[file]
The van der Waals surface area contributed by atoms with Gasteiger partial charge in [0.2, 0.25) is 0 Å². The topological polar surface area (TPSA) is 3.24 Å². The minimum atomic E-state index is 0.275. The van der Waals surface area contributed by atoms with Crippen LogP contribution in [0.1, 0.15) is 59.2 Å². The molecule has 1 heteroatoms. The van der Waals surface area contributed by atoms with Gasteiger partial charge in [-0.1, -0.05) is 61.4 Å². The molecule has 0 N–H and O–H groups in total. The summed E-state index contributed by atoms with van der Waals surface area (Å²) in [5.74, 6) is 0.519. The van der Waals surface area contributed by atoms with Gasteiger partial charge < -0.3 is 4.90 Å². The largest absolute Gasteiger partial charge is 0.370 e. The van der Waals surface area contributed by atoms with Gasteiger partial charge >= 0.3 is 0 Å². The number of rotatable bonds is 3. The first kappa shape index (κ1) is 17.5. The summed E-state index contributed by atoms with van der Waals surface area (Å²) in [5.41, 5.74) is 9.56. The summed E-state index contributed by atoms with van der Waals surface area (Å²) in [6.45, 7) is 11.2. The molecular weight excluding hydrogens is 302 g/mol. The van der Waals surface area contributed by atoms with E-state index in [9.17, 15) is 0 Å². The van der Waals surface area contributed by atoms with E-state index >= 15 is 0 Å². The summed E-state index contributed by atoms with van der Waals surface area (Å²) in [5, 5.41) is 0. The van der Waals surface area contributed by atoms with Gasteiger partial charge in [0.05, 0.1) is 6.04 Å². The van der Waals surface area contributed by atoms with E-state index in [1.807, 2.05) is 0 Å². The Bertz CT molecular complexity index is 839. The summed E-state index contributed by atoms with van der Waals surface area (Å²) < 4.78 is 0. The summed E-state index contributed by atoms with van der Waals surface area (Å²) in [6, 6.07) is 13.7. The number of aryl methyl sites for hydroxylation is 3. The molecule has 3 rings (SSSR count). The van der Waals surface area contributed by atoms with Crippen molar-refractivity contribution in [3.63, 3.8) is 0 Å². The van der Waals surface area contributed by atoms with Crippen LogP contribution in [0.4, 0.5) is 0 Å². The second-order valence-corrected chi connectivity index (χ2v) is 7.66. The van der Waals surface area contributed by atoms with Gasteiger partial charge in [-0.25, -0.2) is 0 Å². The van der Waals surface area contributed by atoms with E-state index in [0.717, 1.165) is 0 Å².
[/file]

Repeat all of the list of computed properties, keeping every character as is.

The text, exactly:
The van der Waals surface area contributed by atoms with Gasteiger partial charge in [0.2, 0.25) is 0 Å². The topological polar surface area (TPSA) is 3.24 Å². The minimum atomic E-state index is 0.275. The van der Waals surface area contributed by atoms with Crippen LogP contribution in [0.1, 0.15) is 59.2 Å². The molecule has 1 heteroatoms. The van der Waals surface area contributed by atoms with Gasteiger partial charge in [-0.1, -0.05) is 61.4 Å². The molecule has 0 N–H and O–H groups in total. The summed E-state index contributed by atoms with van der Waals surface area (Å²) in [5.74, 6) is 0.519. The van der Waals surface area contributed by atoms with Gasteiger partial charge < -0.3 is 4.90 Å². The largest absolute Gasteiger partial charge is 0.370 e. The van der Waals surface area contributed by atoms with Gasteiger partial charge >= 0.3 is 0 Å². The number of rotatable bonds is 3. The first kappa shape index (κ1) is 17.5. The summed E-state index contributed by atoms with van der Waals surface area (Å²) in [5.41, 5.74) is 9.56. The summed E-state index contributed by atoms with van der Waals surface area (Å²) in [6.45, 7) is 11.2. The molecular weight excluding hydrogens is 302 g/mol. The van der Waals surface area contributed by atoms with E-state index in [9.17, 15) is 0 Å². The van der Waals surface area contributed by atoms with E-state index >= 15 is 0 Å². The summed E-state index contributed by atoms with van der Waals surface area (Å²) in [5, 5.41) is 0. The van der Waals surface area contributed by atoms with Gasteiger partial charge in [0.05, 0.1) is 6.04 Å². The van der Waals surface area contributed by atoms with E-state index in [1.807, 2.05) is 0 Å². The Bertz CT molecular complexity index is 839. The summed E-state index contributed by atoms with van der Waals surface area (Å²) < 4.78 is 0. The summed E-state index contributed by atoms with van der Waals surface area (Å²) in [6, 6.07) is 13.7. The number of aryl methyl sites for hydroxylation is 3. The molecule has 3 rings (SSSR count). The van der Waals surface area contributed by atoms with Crippen molar-refractivity contribution in [3.63, 3.8) is 0 Å². The van der Waals surface area contributed by atoms with Crippen LogP contribution in [0.4, 0.5) is 0 Å². The second-order valence-corrected chi connectivity index (χ2v) is 7.66. The van der Waals surface area contributed by atoms with Gasteiger partial charge in [-0.25, -0.2) is 0 Å². The van der Waals surface area contributed by atoms with E-state index in [0.717, 1.165) is 0 Å².